same-sex marriage

Lisa Worf / WFAE

Same sex couples can continue to get married in North Carolina, after Friday’s U.S. Supreme Court decision, Obergefell v. Hodges. North Carolina has a ban on same-sex marriage in its constitution, after a voter referendum in 2012, but a federal judge in Asheville struck it down in October 2014.

Tasnim Shamma

Magistrates in North Carolina can now refuse to perform same-sex marriages on religious grounds. This after the House voted Thursday to override Governor McCrory's veto of the legislation.

WFAE’s Tom Bullock reports on the vote in the House and reaction to North Carolina’s new law.

NC General Assembly

North Carolina magistrates can now opt out of performing same-sex marriages on religious grounds.

When Governor Pat McCrory vetoed this bill 13 days ago he wrote, “No public official who voluntarily swears an oath to support and defend the Constitution should be exempt from upholding that oath.”

The Senate quickly voted to override that veto. But in the House the vote had been delayed for more than a week as Speaker Tim Moore and Republican leadership worked to make sure they had the votes they needed.

With the pending U.S. Supreme Court’s decision on gay marriage expected, and the issue of whether North Carolina magistrate’s should be allowed a ‘religious objection’ to performing same-sex marriages, the culture wars over social issues are still being fought in earnest.

Wednesday night was a busy night in Raleigh. First, House lawmakers voted 79-36 to override the governor’s veto of a bill that will allow employers to sue workers who secretly take pictures or record audio in their place of business. The Senate had already voted to override the veto, which means the bill will become law.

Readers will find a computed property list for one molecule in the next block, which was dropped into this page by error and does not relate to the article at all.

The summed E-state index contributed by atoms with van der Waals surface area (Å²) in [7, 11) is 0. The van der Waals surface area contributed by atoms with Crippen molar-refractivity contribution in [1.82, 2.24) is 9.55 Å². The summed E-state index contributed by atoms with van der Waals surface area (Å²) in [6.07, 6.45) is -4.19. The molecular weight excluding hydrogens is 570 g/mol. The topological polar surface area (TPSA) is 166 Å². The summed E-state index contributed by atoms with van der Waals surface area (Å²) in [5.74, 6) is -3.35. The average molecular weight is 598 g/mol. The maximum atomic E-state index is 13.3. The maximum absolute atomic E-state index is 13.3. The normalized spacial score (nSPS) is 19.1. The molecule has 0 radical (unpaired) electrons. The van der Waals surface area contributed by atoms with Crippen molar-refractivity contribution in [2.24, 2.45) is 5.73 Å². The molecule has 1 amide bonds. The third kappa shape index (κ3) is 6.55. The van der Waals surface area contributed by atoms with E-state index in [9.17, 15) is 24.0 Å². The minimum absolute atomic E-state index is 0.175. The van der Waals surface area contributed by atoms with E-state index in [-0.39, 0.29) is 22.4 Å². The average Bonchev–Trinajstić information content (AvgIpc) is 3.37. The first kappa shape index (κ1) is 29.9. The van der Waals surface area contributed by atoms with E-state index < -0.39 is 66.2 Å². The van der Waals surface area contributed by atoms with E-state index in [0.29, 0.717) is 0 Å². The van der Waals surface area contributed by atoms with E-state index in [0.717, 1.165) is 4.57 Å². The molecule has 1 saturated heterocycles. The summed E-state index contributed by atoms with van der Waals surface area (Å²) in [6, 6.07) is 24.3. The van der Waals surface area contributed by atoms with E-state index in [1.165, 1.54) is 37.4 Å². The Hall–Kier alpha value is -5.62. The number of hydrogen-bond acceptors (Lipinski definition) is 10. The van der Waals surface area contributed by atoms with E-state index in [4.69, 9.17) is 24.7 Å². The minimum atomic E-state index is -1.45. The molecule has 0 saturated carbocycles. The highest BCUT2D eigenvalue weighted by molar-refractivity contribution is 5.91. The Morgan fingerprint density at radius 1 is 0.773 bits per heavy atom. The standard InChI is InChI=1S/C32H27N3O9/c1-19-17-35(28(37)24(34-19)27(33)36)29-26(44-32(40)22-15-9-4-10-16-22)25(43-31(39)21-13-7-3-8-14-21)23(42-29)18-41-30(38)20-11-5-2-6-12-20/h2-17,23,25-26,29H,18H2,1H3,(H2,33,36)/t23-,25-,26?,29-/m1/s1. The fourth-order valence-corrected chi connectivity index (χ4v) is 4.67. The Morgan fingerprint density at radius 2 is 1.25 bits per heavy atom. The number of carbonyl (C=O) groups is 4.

Hours after the North Carolina House of Representatives passed the legislation, Governor Pat McCrory announced he will veto a bill that would allow magistrates to opt out of performing marriages for same-sex couples. But lawmakers may have the votes to override that veto.

  Elected leaders from across the Carolinas have weighed in on the same-sex marriage cases the U.S. Supreme Court will hear arguments over Tuesday. The cases are out of Ohio and three other states, but they'll determine whether any state can ban same-sex marriage.

Courtesy of the Governor's Office

In an hour-long interview with WFAE’s Charlotte Talks Monday, Governor Pat McCrory lashed out at Republican lawmakers in Raleigh for what he sees as bad and misguided legislation. This includes a proposal to redistribute sales tax and what’s become known as ‘The Magistrate Bill.’

Jeff Kubina / Wikimedia Commons

North Carolina's legislative leaders will try to bypass a federal appeals court and take the case over the state's same-sex marriage ban straight to the U.S. Supreme Court.

The U.S. Supreme Court is allowing same-sex marriage to begin in South Carolina. The nation's highest court refused Thursday to delay the marriages pending appeal.